Perils of the Bike Lane

Sep 10, 2011
Outside Magazine

Last week on one of my weekly training rides, a six-hour trail loop from my house to the top of Ski Santa Fe and back on just about every trail and forest road in the near vicinity of town, I realized—with great regret—that fall is upon us. I usually arrive home well before sunset, but on the homestretch it was flat out dark and I'd brought no lights. In an effort to make myself visible, I rode a few feet out in traffic so cars behind me could better see my white jersey. I nearly made it home without incident, but then some guy in a pick-up blared his horn at me, pulled up at my side, and yelled, "Bikes belong in bike lanes, a**h***!" He tore off in a roar of diesel fumes before I could think of a snappy retort.

I never understand why bikes elicit so much ire: Is it really such an inconvenience to swing a bit wide and carry on? But don't get me going. In this case, too, I'll admit I was at fault for not having brought my lights—it was an honest oversight. But frankly, bike lanes aren't the idyllic havens they're made out to be. Often they're a gauntlet of gravel, detritus from auto accidents, beer cans and cups, and illegally parked cars. Once, I even almost ran over a pedestrian who decided the bike lane was a great place to sit down and relax. I wish every motorist could try driving on roads with potholes and obstacles wider than their wheels (much less people lounging) before they started screaming at bikers.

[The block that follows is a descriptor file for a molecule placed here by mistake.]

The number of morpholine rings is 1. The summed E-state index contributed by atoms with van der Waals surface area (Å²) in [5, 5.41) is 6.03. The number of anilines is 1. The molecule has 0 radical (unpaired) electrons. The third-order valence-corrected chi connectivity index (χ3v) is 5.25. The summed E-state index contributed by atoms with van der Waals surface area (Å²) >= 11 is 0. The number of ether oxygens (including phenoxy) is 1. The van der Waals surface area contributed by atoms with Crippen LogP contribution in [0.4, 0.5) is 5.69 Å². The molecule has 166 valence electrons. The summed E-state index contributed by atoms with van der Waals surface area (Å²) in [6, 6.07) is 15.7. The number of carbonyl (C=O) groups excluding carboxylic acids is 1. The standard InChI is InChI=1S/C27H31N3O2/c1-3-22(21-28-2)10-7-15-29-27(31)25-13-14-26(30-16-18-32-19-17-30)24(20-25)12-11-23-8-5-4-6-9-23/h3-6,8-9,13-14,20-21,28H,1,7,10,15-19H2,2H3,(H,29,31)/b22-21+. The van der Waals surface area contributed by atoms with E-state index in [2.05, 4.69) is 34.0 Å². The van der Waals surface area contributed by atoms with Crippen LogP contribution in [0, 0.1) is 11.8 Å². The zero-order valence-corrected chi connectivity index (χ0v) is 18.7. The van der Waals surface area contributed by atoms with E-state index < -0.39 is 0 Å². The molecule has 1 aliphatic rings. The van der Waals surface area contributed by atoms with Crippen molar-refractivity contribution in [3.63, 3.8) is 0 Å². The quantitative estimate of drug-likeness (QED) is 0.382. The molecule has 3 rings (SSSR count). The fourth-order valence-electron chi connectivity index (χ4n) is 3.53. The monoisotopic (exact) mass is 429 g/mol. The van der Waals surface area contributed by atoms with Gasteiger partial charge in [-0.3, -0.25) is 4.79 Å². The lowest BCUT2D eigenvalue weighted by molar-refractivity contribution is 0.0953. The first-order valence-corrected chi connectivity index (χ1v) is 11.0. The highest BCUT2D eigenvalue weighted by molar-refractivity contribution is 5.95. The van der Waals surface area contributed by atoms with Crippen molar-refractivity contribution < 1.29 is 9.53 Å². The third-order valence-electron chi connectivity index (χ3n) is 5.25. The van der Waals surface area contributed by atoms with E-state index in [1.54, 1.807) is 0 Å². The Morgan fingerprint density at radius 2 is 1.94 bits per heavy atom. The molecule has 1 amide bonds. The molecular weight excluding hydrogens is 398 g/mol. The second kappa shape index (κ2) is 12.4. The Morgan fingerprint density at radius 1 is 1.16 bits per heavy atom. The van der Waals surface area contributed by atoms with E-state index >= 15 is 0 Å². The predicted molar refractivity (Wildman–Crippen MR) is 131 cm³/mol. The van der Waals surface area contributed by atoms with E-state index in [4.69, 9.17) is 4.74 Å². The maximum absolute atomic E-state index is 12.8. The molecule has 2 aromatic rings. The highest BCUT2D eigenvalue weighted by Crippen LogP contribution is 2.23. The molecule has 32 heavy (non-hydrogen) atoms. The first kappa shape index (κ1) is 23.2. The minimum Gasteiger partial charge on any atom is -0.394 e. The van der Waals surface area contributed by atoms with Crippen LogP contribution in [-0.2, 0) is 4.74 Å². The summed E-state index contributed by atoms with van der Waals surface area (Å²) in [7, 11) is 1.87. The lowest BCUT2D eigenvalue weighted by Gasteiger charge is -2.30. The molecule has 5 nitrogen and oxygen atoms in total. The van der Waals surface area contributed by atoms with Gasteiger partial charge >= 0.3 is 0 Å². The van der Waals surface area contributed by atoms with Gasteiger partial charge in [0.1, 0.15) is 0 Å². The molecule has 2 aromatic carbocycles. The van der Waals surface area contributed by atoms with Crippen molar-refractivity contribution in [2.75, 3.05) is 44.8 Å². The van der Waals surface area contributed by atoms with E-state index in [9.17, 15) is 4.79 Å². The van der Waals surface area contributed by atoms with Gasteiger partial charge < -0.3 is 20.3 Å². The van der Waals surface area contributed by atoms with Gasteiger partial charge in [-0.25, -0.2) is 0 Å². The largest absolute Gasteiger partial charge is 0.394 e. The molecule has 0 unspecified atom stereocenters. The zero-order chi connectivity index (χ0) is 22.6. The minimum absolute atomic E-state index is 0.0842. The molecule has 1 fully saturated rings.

In my frustration, I found the following video, which perfectly sums things up. Cylists, be safe out there! And drivers, give us a break.


--Aaron Gulley 

Filed To: Adventure, Biking

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